In an earlier and much more innocent time of my life, like plenty of other pre-adolescent Americans, I was completely clueless when it came to matters of sex. When I was three I lovingly referred to my genitalia as a “Virginia,” had absolutely no idea what the mystical penis looked like, and sincerely thought that actual intercourse was like slipping a hot dog in a bun—no humping required.
Am I the only one who had these laughingly inaccurate views of the birds and the bees?
Oddly enough, I started puberty before anyone else I knew in my little Chicago suburb. In third grade I had to deal with more boys snapping my bra than I had to deal with five minute homework assignments; my body grew much more quickly into adulthood than my mind.
Obviously, since I’m writing this column, I’ve learned a thing or two since the day I misnamed my vagina after a state. I now know that penises are, well, not exactly the most beautiful pieces of art. I also know that sex—at least good sex—is much more complicated than the placement of pig meat.
Ten years or so later, I consider my early physical maturity a blessing: rather than a strand of pearls or painfully high Manolos, cleavage is my accessory of choice. I also figured out that, no matter how much it sucked when none of the cute boys in my second grade class wanted to be my “boyfriend,” it was a title that would only give us an excuse to hold hands around the playground and maybe get our parents to take us to the Power Rangers movie together.
Although it took a while for my mind and beauty to blossom, at age 19, I could fill thousands of pages (or columns) with all of my dating stories if I needed to. A chapter here on the creepy, anime porn-obsessed, mustached guy in seventh grade that told the captain of our football team he wanted me to give him a blow job. A chapter there on how my faux cherry red hair sophomore and junior years of high school inspired countless “Do the curtains match the drapes?” inquiries on MySpace from boys (and, disgustingly enough, old men) across the states. Volumes upon volumes on unrequited love. A series of novels about the high school relationship from hell. A collection of short stories based on drunken college encounters.
We all have to go through the experience stage of our sensual maturity sooner or later. As much as I love them, books really can’t tell you everything you need to know about life. Here’s a sample of some gems of knowledge I’ve discovered through the past few very eventful years:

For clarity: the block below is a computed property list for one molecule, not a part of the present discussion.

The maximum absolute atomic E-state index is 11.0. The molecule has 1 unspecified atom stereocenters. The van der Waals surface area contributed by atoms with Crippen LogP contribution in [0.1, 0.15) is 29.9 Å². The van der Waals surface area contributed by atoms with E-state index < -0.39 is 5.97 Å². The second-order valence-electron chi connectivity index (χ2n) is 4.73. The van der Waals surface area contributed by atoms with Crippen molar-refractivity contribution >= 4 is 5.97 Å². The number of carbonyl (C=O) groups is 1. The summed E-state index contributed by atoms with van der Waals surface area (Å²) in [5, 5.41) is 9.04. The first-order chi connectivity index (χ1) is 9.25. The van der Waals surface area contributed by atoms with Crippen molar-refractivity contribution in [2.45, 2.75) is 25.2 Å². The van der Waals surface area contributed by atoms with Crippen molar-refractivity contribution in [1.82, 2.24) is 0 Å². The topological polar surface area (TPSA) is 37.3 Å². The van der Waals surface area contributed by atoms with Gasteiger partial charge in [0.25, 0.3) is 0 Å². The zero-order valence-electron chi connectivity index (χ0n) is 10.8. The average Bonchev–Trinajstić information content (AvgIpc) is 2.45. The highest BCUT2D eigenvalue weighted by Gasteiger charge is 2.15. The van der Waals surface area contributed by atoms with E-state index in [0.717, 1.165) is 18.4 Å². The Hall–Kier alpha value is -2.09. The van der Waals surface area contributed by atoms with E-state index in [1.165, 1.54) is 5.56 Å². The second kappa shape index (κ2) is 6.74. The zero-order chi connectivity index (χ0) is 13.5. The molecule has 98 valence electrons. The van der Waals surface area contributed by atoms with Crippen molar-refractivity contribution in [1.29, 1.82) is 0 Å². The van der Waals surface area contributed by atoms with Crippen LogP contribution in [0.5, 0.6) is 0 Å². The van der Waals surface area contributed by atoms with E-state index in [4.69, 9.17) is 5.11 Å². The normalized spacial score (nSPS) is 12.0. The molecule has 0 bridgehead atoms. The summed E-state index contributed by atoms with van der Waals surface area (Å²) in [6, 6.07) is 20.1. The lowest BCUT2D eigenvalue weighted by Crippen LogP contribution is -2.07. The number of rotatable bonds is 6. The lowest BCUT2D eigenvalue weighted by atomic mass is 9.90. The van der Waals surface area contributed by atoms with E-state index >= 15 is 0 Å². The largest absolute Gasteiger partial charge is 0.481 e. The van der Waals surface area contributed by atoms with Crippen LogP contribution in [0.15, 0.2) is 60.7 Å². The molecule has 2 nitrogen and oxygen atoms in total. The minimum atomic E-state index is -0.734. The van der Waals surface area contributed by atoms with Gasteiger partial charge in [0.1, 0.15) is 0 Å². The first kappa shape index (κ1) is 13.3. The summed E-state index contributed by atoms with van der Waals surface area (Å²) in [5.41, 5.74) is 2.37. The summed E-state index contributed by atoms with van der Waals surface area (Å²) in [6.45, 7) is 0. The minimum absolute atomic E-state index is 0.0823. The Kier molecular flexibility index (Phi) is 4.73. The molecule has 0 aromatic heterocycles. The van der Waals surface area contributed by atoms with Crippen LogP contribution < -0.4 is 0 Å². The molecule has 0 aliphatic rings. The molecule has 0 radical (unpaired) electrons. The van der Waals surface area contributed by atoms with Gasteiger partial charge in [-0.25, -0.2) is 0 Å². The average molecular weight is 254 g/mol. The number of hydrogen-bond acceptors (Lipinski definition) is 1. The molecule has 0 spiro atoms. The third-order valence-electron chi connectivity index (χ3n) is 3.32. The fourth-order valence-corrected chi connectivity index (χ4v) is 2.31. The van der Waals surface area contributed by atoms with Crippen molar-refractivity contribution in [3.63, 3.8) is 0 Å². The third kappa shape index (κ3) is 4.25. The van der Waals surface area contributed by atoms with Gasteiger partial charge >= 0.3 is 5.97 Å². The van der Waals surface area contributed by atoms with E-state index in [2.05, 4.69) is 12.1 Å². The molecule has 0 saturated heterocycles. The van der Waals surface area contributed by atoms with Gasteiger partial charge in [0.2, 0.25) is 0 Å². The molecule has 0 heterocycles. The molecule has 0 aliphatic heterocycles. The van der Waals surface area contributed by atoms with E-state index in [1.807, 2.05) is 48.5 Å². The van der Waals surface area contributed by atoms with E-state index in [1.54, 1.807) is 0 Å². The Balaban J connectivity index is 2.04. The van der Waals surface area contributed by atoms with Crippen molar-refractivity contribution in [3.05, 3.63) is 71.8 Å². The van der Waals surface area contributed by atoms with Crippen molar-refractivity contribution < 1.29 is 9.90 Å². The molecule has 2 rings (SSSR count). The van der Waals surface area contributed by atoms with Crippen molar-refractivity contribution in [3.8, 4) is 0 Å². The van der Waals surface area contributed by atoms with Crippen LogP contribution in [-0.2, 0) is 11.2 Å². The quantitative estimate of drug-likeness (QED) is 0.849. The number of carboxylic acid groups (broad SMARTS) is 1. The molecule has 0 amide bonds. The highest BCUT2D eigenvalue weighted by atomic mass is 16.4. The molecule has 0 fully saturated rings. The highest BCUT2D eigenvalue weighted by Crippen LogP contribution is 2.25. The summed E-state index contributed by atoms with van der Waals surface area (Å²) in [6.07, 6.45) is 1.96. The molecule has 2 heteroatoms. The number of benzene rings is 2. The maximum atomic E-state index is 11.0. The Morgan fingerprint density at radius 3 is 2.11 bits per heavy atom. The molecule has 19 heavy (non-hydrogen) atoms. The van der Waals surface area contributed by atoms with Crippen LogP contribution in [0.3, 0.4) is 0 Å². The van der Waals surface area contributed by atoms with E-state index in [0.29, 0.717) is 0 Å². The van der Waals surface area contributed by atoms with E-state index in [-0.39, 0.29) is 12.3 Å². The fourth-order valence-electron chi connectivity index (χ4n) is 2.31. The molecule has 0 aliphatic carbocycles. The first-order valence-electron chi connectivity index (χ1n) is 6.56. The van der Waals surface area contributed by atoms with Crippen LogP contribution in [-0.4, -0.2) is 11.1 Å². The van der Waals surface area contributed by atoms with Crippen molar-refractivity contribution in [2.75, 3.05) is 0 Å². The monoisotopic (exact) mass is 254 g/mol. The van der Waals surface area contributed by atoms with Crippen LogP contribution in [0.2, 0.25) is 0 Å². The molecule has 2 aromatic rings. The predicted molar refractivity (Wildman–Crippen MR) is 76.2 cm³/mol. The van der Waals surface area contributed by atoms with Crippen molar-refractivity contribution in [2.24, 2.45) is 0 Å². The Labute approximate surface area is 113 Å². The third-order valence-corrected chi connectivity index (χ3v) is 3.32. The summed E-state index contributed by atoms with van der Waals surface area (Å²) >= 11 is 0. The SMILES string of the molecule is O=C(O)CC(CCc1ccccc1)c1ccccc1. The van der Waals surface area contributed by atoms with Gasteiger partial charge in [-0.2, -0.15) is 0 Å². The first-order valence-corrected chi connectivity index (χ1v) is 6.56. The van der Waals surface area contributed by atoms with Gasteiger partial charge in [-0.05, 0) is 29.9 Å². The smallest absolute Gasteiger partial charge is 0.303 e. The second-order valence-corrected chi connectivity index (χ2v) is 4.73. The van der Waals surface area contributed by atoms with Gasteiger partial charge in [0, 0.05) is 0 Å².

Sex does, in fact, make babies.
I don’t have a kid, but I’ve seen enough episodes of Maury to know that this isn’t some ploy made up by your mom to keep you from being sexually active.
Losing your virginity is underwhelming.
Most of the people I know who are V-cardless didn’t lose it on prom night or in any other clichéd romantic setting. My best friend in high school lost hers in my ex-boyfriend’s little sister’s room under the watchful eyes of a Jonas Brothers poster. A good friend from my dorm last year lost his to a girl he had met three hours earlier. Me? I was half drunk, half asleep, and didn’t really feel a thing. Don’t stress about having a perfect first time—because it probably won’t be.
Cosmopolitan doesn’t know what it’s talking about.
I know girls that refer to Cosmo as their Bible, and that kind of scares me. Every issue I’ve looked through has the same tip about putting a doughnut on a dick and nibbling on it during oral sex. I finally broke down and asked one of my best guy friends what he thought of it. His response? “I don’t really care as long as her mouth’s down there.” Keep it simple, stupid. We aren’t thirty-somethings attempting to spice up a boring sex life just yet.
Don’t have a “song.”
Not only is it really cheesy, but it also can ruin a completely good piece of music after a particularly messy breakup. John Mayer’s “St. Patrick’s Day” always seems to creep onto my iTunes shuffle in between tracks from my decidedly indie music collection and never fails to stir up anger about a relationship that, ironically enough, didn’t make it to St. Patrick’s Day after all. Save yourself the embarrassment and future mental breakdowns and stick to listening to the radio.
I’m not even close to an expert in sex or relationships, but I’m convinced that every day gives us an opportunity to learn something new, whether it’s the correct name for female privates or the last name of that guy my roommate made out with last night. I’m looking forward to sharing more of my slightly incriminating but always entertaining stories as we try to reach the ultimate college goal: physical and mental climax.
Libby Peck can be reached at email@example.com.
Be the first to comment